CAPE ELIZABETH – Although she won’t run her own race again until next summer’s 15th edition, Joan Benoit Samuelson couldn’t resist covering the 6.2 miles of the Beach to Beacon 10K with some friends Wednesday morning before doing a series of interviews for local media.

After reaching the Portland Head Light, she turned around and ran the course once again, back to the starting line.

“The grass isn’t growing under my feet,” Samuelson said from inside Captain Strout Circle, two foghorns gently baying in the distance across Casco Bay, as workers erected orange fencing and white tents inside Fort Williams in preparation for Saturday’s festive footrace.

No, this is not a woman who snoozes away her summer in a hammock.

Consider her calendar since the snow melted, or at least since she conquered the treacherous Haute Route, a six-day trek through the French and Swiss Alps that involved skis, ice axes, crampons, ropes and avalanche beepers.

First, she shrugged off a balky back and ran the Boston Marathon for the first time in 18 years, in part because it was the marathon debut for her daughter, Abby. Then came a weekend off, followed by a half-marathon in Oklahoma, a visit to Nike headquarters in Oregon and the Montana Women’s Run in Billings.

She skipped a planned visit to Yellowstone National Park after receiving word of the death of her running colleague Grete Waitz, another ambassador of women’s marathoning, and flew to Norway to pay her respects.

Upon returning to Maine, Samuelson had just enough time to do laundry and pack for an eight-day trip to Kenya to visit her son Anders on a semester off from Bowdoin College.

Back in the states, Samuelson ran in a 5K for women in Albany, N.Y.; a 10K in Green Bay, Wis.; a 10K in Shelter Island, N.Y.; the inaugural Boston Athletic Association 10K in late June; and, of course, the L.L. Bean 10K in Freeport on July 4. Oh, and last weekend she made her annual visit to Iowa for the Bix 7-miler.

“So it’s been pretty wild,” she said. “Now I’m looking forward to spending one of my favorite months in this state.”

September in Maine, and the training that comes out of it, will determine whether she decides to run a fall marathon. The Olympic trials are scheduled for January in Houston and she is only 110 seconds away from a qualifying time.

Not that organizers require one from her. As the 1984 Olympic gold medalist, Samuelson automatically qualifies for all future Olympic trials in the women’s marathon.

“But,” she said, “I would only compete if I achieved the current qualifying time.”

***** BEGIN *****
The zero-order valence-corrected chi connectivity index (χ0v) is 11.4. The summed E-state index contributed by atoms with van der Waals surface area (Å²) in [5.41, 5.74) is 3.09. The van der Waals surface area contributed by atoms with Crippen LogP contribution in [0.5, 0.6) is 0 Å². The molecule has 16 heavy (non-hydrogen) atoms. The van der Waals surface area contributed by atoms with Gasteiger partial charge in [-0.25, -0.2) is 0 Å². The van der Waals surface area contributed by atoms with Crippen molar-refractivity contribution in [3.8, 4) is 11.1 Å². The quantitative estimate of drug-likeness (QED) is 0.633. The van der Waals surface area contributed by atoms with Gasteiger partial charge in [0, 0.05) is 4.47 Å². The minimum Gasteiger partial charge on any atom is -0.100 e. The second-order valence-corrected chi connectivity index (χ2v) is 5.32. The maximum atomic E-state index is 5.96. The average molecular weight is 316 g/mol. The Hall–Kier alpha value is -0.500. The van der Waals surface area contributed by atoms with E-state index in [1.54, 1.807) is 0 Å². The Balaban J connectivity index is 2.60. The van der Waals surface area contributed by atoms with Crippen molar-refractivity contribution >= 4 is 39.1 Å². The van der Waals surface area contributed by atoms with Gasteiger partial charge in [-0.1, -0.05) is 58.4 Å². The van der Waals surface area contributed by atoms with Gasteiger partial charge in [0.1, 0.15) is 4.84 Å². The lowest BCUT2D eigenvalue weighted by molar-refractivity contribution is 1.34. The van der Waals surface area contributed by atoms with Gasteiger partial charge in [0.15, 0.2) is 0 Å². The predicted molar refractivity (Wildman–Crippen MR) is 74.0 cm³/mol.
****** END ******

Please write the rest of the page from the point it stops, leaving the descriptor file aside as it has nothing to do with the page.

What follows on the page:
So, yes, she might achieve that 2:46 at the Philadelphia Marathon in late November, for example. Even so, she still may pass up running in Houston.

“Right now, I’m leaning on the side of going down there to watch the races,” she said. “It will be the first time the men’s and women’s (trials) races will be conducted in the same city during the same weekend.

“That appeals to me more than finishing toward the back of the pack in another Olympic trial. It’s going to be an exciting race on both sides.”

Speaking of appeal, it would be hard to imagine anyone in Maine with more name recognition or higher approval ratings than Samuelson. Given her passionate environmental stance, her experience before microphones and large crowds, her ability to hobnob with the movers and shakers in the business world and her unquestioned work ethic and empathy for the underdog, might she ever be tempted to run for political office?

The buttons that say “Run, Joanie, Run” are already out there.

“No,” she said quickly. “That’s been suggested.”

She paused.

“I don’t think so.”

When asked if she’s ever toyed with the idea, she still wouldn’t bite.

“I think I have some goals I would like to achieve,” she said, “and I’m working on some projects now that I would hope might have a similar impact that this race has had on this state and this sport of ours.”

Would she care to share those goals and projects?

“Not yet.”

Having run the fifth Beach to Beacon with firefighters from New York City less than a year after the attacks on the World Trade Center, and the 10th Beach to Beacon with 1980 Boston Marathon winner Jacqueline Gareau (whose victory was overshadowed by the Rosie Ruiz scandal), Samuelson naturally is planning something special for the 15th B2B.

And that might be?

“My lips are sealed.”

Staff Writer Glenn Jordan can be contacted at 791-6425 or at:

[email protected]

Twitter: GlennJordanPPH


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